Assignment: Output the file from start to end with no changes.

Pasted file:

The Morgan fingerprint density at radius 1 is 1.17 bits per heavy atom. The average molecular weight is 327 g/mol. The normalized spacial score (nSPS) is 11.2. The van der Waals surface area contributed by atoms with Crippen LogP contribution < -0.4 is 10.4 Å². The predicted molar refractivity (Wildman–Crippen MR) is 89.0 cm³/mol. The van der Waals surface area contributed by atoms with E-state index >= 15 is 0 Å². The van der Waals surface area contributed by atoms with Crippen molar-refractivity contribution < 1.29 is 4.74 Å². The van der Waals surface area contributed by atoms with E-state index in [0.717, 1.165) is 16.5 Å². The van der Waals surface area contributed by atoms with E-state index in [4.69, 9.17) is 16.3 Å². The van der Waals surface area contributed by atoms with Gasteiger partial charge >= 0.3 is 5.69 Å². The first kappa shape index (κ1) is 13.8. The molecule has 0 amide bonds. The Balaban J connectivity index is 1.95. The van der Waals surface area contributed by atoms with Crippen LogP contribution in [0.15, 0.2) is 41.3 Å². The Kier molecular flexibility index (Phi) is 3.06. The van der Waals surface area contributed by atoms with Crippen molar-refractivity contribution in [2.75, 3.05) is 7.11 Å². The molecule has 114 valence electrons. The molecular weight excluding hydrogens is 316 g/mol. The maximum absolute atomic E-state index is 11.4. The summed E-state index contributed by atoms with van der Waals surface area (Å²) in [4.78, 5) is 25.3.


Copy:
The Morgan fingerprint density at radius 1 is 1.17 bits per heavy atom. The average molecular weight is 327 g/mol. The normalized spacial score (nSPS) is 11.2. The van der Waals surface area contributed by atoms with Crippen LogP contribution < -0.4 is 10.4 Å². The predicted molar refractivity (Wildman–Crippen MR) is 89.0 cm³/mol. The van der Waals surface area contributed by atoms with E-state index >= 15 is 0 Å². The van der Waals surface area contributed by atoms with Crippen molar-refractivity contribution < 1.29 is 4.74 Å². The van der Waals surface area contributed by atoms with E-state index in [0.717, 1.165) is 16.5 Å². The van der Waals surface area contributed by atoms with E-state index in [4.69, 9.17) is 16.3 Å². The van der Waals surface area contributed by atoms with Gasteiger partial charge >= 0.3 is 5.69 Å². The first kappa shape index (κ1) is 13.8. The molecule has 0 amide bonds. The Balaban J connectivity index is 1.95. The van der Waals surface area contributed by atoms with Crippen LogP contribution in [0.15, 0.2) is 41.3 Å². The Kier molecular flexibility index (Phi) is 3.06. The van der Waals surface area contributed by atoms with Crippen molar-refractivity contribution in [2.75, 3.05) is 7.11 Å². The molecule has 114 valence electrons. The molecular weight excluding hydrogens is 316 g/mol. The maximum absolute atomic E-state index is 11.4. The summed E-state index contributed by atoms with van der Waals surface area (Å²) in [4.78, 5) is 25.3.